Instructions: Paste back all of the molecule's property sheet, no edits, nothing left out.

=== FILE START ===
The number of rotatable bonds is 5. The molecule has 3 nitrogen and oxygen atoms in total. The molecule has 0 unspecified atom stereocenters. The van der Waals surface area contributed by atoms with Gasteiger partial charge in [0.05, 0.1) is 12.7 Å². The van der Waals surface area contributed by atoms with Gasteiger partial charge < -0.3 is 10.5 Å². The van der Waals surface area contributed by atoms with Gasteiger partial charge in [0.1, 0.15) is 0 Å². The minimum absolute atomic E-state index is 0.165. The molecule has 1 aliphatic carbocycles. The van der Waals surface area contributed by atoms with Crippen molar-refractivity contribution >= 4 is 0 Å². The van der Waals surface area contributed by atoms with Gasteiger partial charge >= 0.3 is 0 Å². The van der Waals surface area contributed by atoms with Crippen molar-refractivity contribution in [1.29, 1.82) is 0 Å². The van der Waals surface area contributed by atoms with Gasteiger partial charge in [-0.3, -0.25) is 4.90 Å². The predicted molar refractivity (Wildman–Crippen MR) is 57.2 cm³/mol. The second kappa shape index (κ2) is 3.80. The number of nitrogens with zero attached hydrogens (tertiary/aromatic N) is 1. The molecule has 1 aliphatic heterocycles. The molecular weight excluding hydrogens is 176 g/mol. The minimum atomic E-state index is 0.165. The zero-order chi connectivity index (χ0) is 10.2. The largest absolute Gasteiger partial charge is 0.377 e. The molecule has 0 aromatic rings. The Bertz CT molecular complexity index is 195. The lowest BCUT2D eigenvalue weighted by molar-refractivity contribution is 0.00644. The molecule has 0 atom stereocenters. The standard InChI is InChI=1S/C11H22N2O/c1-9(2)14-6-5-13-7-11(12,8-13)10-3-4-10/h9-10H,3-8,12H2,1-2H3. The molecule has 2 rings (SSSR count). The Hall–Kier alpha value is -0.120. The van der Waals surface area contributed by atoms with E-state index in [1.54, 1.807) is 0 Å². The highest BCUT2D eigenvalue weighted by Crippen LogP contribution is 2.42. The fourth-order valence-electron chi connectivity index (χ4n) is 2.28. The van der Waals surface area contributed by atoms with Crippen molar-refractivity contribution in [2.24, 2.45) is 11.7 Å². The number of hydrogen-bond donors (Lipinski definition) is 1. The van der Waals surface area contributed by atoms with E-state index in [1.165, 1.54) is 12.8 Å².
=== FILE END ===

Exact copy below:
The number of rotatable bonds is 5. The molecule has 3 nitrogen and oxygen atoms in total. The molecule has 0 unspecified atom stereocenters. The van der Waals surface area contributed by atoms with Gasteiger partial charge in [0.05, 0.1) is 12.7 Å². The van der Waals surface area contributed by atoms with Gasteiger partial charge < -0.3 is 10.5 Å². The van der Waals surface area contributed by atoms with Gasteiger partial charge in [0.1, 0.15) is 0 Å². The minimum absolute atomic E-state index is 0.165. The molecule has 1 aliphatic carbocycles. The van der Waals surface area contributed by atoms with Crippen molar-refractivity contribution >= 4 is 0 Å². The van der Waals surface area contributed by atoms with Gasteiger partial charge >= 0.3 is 0 Å². The van der Waals surface area contributed by atoms with Crippen molar-refractivity contribution in [1.29, 1.82) is 0 Å². The van der Waals surface area contributed by atoms with Gasteiger partial charge in [-0.3, -0.25) is 4.90 Å². The predicted molar refractivity (Wildman–Crippen MR) is 57.2 cm³/mol. The second kappa shape index (κ2) is 3.80. The number of nitrogens with zero attached hydrogens (tertiary/aromatic N) is 1. The molecule has 1 aliphatic heterocycles. The molecular weight excluding hydrogens is 176 g/mol. The minimum atomic E-state index is 0.165. The zero-order chi connectivity index (χ0) is 10.2. The largest absolute Gasteiger partial charge is 0.377 e. The molecule has 0 aromatic rings. The Bertz CT molecular complexity index is 195. The lowest BCUT2D eigenvalue weighted by molar-refractivity contribution is 0.00644. The molecule has 0 atom stereocenters. The standard InChI is InChI=1S/C11H22N2O/c1-9(2)14-6-5-13-7-11(12,8-13)10-3-4-10/h9-10H,3-8,12H2,1-2H3. The molecule has 2 rings (SSSR count). The Hall–Kier alpha value is -0.120. The van der Waals surface area contributed by atoms with E-state index in [1.54, 1.807) is 0 Å². The highest BCUT2D eigenvalue weighted by Crippen LogP contribution is 2.42. The fourth-order valence-electron chi connectivity index (χ4n) is 2.28. The van der Waals surface area contributed by atoms with Crippen molar-refractivity contribution in [2.24, 2.45) is 11.7 Å². The number of hydrogen-bond donors (Lipinski definition) is 1. The van der Waals surface area contributed by atoms with E-state index in [1.165, 1.54) is 12.8 Å².